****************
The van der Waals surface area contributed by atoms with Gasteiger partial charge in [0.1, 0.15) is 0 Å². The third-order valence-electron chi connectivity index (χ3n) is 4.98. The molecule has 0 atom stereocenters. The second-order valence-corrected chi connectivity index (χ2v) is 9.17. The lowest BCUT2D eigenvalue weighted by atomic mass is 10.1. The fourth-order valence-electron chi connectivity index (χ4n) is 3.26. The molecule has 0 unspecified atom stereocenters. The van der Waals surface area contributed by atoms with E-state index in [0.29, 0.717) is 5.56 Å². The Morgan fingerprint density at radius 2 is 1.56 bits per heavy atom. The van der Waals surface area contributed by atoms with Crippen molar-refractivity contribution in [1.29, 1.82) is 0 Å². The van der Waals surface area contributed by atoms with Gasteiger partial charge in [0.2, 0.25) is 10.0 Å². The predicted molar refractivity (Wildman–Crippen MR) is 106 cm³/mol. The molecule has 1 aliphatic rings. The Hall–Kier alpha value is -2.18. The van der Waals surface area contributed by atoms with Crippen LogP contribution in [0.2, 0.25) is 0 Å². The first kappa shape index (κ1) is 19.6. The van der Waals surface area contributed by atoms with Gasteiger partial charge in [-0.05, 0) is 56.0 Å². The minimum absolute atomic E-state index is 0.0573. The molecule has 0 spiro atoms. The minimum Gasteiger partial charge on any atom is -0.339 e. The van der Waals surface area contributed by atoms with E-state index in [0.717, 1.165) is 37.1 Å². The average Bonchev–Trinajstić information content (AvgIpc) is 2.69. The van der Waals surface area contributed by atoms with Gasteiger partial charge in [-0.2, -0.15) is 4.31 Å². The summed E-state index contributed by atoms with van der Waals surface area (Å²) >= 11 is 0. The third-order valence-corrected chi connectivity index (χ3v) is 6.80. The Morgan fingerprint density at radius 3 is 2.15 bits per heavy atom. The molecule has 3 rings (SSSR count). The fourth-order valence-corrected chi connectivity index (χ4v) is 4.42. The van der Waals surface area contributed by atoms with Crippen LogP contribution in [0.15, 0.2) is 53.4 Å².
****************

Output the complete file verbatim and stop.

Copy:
The van der Waals surface area contributed by atoms with Gasteiger partial charge in [0.1, 0.15) is 0 Å². The third-order valence-electron chi connectivity index (χ3n) is 4.98. The molecule has 0 atom stereocenters. The second-order valence-corrected chi connectivity index (χ2v) is 9.17. The lowest BCUT2D eigenvalue weighted by atomic mass is 10.1. The fourth-order valence-electron chi connectivity index (χ4n) is 3.26. The molecule has 0 unspecified atom stereocenters. The van der Waals surface area contributed by atoms with E-state index in [0.29, 0.717) is 5.56 Å². The Morgan fingerprint density at radius 2 is 1.56 bits per heavy atom. The van der Waals surface area contributed by atoms with Crippen molar-refractivity contribution in [1.29, 1.82) is 0 Å². The van der Waals surface area contributed by atoms with Gasteiger partial charge in [0.2, 0.25) is 10.0 Å². The predicted molar refractivity (Wildman–Crippen MR) is 106 cm³/mol. The molecule has 1 aliphatic rings. The Hall–Kier alpha value is -2.18. The van der Waals surface area contributed by atoms with Crippen LogP contribution in [0.2, 0.25) is 0 Å². The first kappa shape index (κ1) is 19.6. The van der Waals surface area contributed by atoms with Gasteiger partial charge in [-0.05, 0) is 56.0 Å². The minimum absolute atomic E-state index is 0.0573. The molecule has 0 spiro atoms. The minimum Gasteiger partial charge on any atom is -0.339 e. The van der Waals surface area contributed by atoms with E-state index in [0.717, 1.165) is 37.1 Å². The average Bonchev–Trinajstić information content (AvgIpc) is 2.69. The van der Waals surface area contributed by atoms with Gasteiger partial charge in [-0.2, -0.15) is 4.31 Å². The summed E-state index contributed by atoms with van der Waals surface area (Å²) >= 11 is 0. The third-order valence-corrected chi connectivity index (χ3v) is 6.80. The Morgan fingerprint density at radius 3 is 2.15 bits per heavy atom. The molecule has 3 rings (SSSR count). The fourth-order valence-corrected chi connectivity index (χ4v) is 4.42. The van der Waals surface area contributed by atoms with Crippen LogP contribution in [0.15, 0.2) is 53.4 Å².